The result is a home that's full of bold colors, creative combinations and a spirited sense of style that's contagious. Biondo calls the result "world fusion," a lively mix of décor from different countries, schools of design and even eras."It was a process," Biondo said. "But I thought to myself, this will look really cool or it will look like a carnival."
Or perhaps one really cool carnival. The picture of the octopus in the bedroom is only one example of Biondo's design sensibility at work: Biondo used the piece as inspiration, taking the turquoise tone and swirling appearance of the picture as a jumping off place for the entire room.
Here, a faux white tiger skin rug seems right at ease with a black-and-white Balinese print bedspread. Biondo created the Asian-inspired headboard himself, framing out the black-and-white paisley print wallpaper behind the bed with wood strips and painting them high-gloss black to create the impression of an actual piece of furniture.
Behind the bed are turquoise painted walls. Biondo said the color is one that took him days to select and perfect. He taped paint swatches to the room's sliding glass doors and would look at them at different times of day to compare them to the color of the pool that's just beyond the bedroom. Eventually, he got it just right.
"It truly is the color of the pool when the sun is shining," he said.
The bedroom also shows how Biondo likes to mix old and new pieces, breathing fresh life into them in the process. An ornate mirror that traces its provenance to the 1970s was repainted white and paired with a sleek settee that he also recovered in white.
"I love to combine things like this — Baroque-type pieces with very clean, mid-century modern type pieces," he said.
Finding such pieces to put together in interesting ways isn't always easy, but Biondo was up for the challenge, he said. He said he looked at 4,000 rugs online one night, staying up until 4 a.m. to find just the right piece for the home's living room.
"I have to concentrate on exactly the thing I need, and I'll find it," he said.
Craigslist was a source of infinite treasures, many of which — such as the buffet table in his dining room — arrived at Biondo's home only to be sanded, sprayed and reintroduced in some dramatic new form. Originally maple, the table is now satin black with an ebony finish and silver polished chrome hardware to give it a contemporary look — all done by Biondo.
Home Goods also provided many of the pieces in the home, including the plush chartreuse chairs that ring the dining room table. But as any Home Goods shopper knows, it's often difficult to find a matching set at a discount home retailer. The same happened to Biondo as he sought his chartreuse chairs, but he wouldn't be defeated: He called stores throughout Florida until they were all located and brought home.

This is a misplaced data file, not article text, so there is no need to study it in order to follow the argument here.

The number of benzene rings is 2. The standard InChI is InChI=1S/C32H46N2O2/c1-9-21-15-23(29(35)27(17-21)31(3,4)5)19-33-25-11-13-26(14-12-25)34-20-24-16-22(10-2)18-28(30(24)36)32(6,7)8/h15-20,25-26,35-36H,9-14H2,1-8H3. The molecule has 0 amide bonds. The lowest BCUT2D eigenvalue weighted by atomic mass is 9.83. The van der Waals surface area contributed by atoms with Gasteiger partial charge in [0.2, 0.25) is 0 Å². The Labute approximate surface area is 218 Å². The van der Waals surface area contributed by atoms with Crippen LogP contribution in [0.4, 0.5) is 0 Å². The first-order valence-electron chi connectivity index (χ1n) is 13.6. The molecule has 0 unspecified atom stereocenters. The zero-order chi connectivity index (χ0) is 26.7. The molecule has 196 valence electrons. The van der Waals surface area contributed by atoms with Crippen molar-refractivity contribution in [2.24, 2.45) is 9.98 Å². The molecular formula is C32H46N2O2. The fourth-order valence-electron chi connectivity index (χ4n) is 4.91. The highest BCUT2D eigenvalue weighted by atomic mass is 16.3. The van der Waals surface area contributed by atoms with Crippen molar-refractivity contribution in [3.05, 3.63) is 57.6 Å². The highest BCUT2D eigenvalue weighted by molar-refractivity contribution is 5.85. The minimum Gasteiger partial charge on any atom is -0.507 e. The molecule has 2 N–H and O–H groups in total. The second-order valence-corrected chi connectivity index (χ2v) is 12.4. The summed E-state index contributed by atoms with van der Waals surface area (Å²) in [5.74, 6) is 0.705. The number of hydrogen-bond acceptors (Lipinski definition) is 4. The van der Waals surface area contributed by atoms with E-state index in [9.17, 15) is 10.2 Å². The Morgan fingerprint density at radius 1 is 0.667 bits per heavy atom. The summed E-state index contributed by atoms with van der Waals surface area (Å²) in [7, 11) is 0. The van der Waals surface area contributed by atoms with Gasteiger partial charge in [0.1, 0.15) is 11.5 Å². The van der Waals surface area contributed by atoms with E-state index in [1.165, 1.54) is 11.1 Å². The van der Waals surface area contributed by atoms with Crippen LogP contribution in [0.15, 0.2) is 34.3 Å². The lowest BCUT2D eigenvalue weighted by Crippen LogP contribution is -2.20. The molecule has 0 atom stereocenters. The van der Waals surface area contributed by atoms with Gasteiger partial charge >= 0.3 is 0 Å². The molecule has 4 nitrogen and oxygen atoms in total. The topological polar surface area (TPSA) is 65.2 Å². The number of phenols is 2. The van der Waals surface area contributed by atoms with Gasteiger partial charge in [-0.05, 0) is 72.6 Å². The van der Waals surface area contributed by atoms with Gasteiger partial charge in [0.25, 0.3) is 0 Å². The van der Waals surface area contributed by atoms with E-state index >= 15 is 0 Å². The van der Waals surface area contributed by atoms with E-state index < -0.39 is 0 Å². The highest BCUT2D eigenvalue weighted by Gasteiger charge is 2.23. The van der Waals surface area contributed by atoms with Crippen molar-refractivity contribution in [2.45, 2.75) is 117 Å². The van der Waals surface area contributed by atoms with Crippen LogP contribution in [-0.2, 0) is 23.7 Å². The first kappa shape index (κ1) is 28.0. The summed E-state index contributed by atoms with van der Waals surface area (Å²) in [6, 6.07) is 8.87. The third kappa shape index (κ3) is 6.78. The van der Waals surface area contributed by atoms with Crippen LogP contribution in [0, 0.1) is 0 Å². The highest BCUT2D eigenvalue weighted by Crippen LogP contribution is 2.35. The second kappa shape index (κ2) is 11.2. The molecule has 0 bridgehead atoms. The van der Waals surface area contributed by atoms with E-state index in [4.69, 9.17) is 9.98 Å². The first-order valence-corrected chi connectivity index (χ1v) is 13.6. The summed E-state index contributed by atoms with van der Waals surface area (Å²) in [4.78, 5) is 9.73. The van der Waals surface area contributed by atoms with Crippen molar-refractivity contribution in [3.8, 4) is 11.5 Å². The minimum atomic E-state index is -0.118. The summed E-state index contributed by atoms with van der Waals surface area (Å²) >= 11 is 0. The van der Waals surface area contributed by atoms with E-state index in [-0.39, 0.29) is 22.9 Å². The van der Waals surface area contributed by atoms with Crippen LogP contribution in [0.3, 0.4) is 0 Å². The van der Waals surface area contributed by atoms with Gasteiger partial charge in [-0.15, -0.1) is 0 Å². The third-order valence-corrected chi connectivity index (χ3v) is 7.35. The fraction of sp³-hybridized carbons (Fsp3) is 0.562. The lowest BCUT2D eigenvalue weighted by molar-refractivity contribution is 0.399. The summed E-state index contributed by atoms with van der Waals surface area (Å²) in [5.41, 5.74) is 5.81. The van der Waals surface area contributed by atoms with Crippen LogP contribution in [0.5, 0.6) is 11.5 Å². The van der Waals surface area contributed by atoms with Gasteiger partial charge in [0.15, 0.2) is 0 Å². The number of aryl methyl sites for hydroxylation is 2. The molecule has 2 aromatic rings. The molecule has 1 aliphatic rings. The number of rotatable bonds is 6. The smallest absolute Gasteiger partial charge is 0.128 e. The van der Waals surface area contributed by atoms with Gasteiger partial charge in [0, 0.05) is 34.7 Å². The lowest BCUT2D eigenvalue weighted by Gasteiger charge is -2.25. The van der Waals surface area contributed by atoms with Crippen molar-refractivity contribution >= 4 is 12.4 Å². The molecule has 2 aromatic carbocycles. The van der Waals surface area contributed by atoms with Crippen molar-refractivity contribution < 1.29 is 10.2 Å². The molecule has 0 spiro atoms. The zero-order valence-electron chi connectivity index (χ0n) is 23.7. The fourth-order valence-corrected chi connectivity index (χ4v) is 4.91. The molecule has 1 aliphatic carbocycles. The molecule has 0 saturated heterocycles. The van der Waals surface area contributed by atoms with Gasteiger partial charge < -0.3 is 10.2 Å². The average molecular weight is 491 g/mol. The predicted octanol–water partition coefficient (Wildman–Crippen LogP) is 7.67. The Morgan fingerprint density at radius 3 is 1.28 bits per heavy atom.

"I'm looking for two more," he said with a laugh. "It's been a year. I want seating for six."
The dining room also exemplifies Biondo's ability to design on a dime. With a glittering crystal chandelier over the table and ceiling-to-floor fuchsia curtains, the dining room has a rich, luxurious feel. Yet Biondo found the chandelier at Overstock.com for $250; he and his partner put it together by hand one night while they were watching television.
The fuchsia curtains, which appear to be raw silk, are a polyester blend and were purchased from Ikea for $14.99 a panel.
Biondo said the saris worn by women in India inspired the curtains.
"I looked at all different saris, and then I custom-matched colors to different saris and fabrics," he said.
As Biondo pulled a wide range of colors and fabrics into the home, he would find a way to draw them all together from room to room. There's a turquoise vase on the mantle in the living area and another, similarly turquoise vase on the kitchen table; a frame of the mirror in the living room complements the color of the walls in the bedroom.
That's design advice he would give to anyone who is thinking of adding what Biondo called a "color extravaganza" to their own home but isn't sure how to begin.
"Everything ties into another area," he said. "Then it doesn't seem so crazy. It's expected."